Students have much to say about what they like and don’t like about online learning faculty: "[I] had to wait too long for assignments to be graded!" "[The instructor] took two days to respond to my email," or a common one, "the assignment instructions weren’t clear."
Sound familiar? But what about online faculty? Surely, there is another side to this story. What complaints do instructors have about online student behavior? Now, I don’t mean to suggest that faculty complain about their students as individuals, or that they dislike teaching online — actually quite the opposite is true. Online instructors care about their students’ learning; they want them to succeed. The things online faculty "wish" their students would do are the very habits that would make them, well… better students. I work closely with online faculty, and as on online student myself, I’ve heard complaints from both camps. Online instructors' gripes about students can usually be very easily solved by only a minimal effort on the student's part, making both the instructor's and student's lives easier. The following recommendations from online instructors have the potential to make everyone a more effective online student and improve the distance learning experience for students and faculty alike.
Faculty: “I wish they [students] would read the syllabus. So many questions can be answered if they just read the syllabus.” Online students are often frustrated by seemingly unresponsive online faculty when they have questions about when an assignment is due. Your instructors are busy people, many only teach part-time while holding another job, so sometimes they may take a while to get back to you. And many online faculty feel that if students actually read the course syllabus (yes, that document that's gathering dust that you haven't seen since the first day of class), they could probably answer the majority of their questions for themselves. The syllabus is the most important document of the entire course. It is the road map or ‘game plan’ for the course - get to know it well. Print a hard copy on the first day of class and read through it twice. Once the course gets going, review assignment instructions at the beginning of each week. Consult grading guidelines and check due dates. You’ll be amazed how much easier assignments become once you are familiar with the instructions. So instead of twiddling your thumbs while waiting for a response (or better yet, before you even email your professor) check the syllabus to see if you can't find the answer to what you're looking for.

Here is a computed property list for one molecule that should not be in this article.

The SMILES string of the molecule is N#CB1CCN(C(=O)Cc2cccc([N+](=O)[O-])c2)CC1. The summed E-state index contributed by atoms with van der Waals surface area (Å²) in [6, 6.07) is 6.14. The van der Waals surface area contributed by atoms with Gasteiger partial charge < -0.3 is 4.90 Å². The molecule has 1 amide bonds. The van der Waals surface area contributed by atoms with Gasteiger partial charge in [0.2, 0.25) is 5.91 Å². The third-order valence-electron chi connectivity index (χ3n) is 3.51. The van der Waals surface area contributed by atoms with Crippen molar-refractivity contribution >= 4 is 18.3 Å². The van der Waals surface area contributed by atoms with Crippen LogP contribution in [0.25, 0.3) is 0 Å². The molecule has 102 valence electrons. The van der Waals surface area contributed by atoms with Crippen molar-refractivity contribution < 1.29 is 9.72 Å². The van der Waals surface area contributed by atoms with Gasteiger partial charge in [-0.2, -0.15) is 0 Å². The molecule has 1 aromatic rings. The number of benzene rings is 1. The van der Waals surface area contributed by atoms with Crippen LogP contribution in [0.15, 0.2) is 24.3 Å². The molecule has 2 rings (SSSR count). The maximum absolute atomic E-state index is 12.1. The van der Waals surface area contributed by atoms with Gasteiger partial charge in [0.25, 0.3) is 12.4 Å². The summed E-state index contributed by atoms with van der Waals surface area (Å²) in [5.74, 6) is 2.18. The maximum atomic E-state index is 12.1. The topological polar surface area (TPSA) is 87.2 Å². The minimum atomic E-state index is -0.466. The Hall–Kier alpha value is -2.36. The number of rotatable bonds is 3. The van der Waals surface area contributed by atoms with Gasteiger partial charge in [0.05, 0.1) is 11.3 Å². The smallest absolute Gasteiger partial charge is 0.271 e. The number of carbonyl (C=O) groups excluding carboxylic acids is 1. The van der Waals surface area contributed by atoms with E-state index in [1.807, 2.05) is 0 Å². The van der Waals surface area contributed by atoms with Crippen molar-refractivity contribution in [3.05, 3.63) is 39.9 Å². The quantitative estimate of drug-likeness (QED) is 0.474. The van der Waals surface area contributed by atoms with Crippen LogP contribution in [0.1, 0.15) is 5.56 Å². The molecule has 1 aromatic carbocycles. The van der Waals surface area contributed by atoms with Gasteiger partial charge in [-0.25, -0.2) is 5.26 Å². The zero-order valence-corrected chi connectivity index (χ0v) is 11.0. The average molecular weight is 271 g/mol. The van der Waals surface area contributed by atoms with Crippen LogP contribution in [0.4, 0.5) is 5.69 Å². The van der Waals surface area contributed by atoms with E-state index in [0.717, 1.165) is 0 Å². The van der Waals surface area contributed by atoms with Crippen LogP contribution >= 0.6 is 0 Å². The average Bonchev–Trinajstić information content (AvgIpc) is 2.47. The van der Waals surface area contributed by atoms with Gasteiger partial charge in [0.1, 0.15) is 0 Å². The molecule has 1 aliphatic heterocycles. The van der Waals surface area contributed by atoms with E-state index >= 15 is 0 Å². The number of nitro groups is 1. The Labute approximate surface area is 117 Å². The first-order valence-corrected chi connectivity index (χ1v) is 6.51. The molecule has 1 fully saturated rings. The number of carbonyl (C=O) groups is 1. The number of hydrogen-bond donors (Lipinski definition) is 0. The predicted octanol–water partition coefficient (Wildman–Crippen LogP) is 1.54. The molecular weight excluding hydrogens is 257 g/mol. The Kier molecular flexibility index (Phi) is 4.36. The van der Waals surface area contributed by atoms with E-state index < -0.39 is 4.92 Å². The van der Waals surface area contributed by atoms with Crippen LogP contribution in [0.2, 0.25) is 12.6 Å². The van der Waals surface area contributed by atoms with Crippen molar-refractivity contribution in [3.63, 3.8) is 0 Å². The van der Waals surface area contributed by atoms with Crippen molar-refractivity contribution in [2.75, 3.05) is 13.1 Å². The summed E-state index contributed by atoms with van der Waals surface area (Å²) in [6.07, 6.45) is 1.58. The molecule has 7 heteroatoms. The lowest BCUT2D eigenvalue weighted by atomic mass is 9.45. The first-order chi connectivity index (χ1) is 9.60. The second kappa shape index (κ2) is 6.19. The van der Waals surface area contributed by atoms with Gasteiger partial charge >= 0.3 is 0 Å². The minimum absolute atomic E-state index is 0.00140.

Faculty: “Only a few students end up participating in threaded discussions, I really wish all students would engage and participate, this is how they’ll learn…” Lack of social interaction with other students and with professors is a common complaint among online students. But while you probably can't form a weekly study group at one of your classmate's houses, that doesn't mean you have to struggle along in isolation. Though threaded discussions might appear intimidating –everyone has something of value to contribute. Online students report that participating in discussions help them learn the course content far better than if they did not get involved. By logging on consistently each week, reading and responding to classmate postings you will begin to feel part of a community, and discover that your learning is enriched.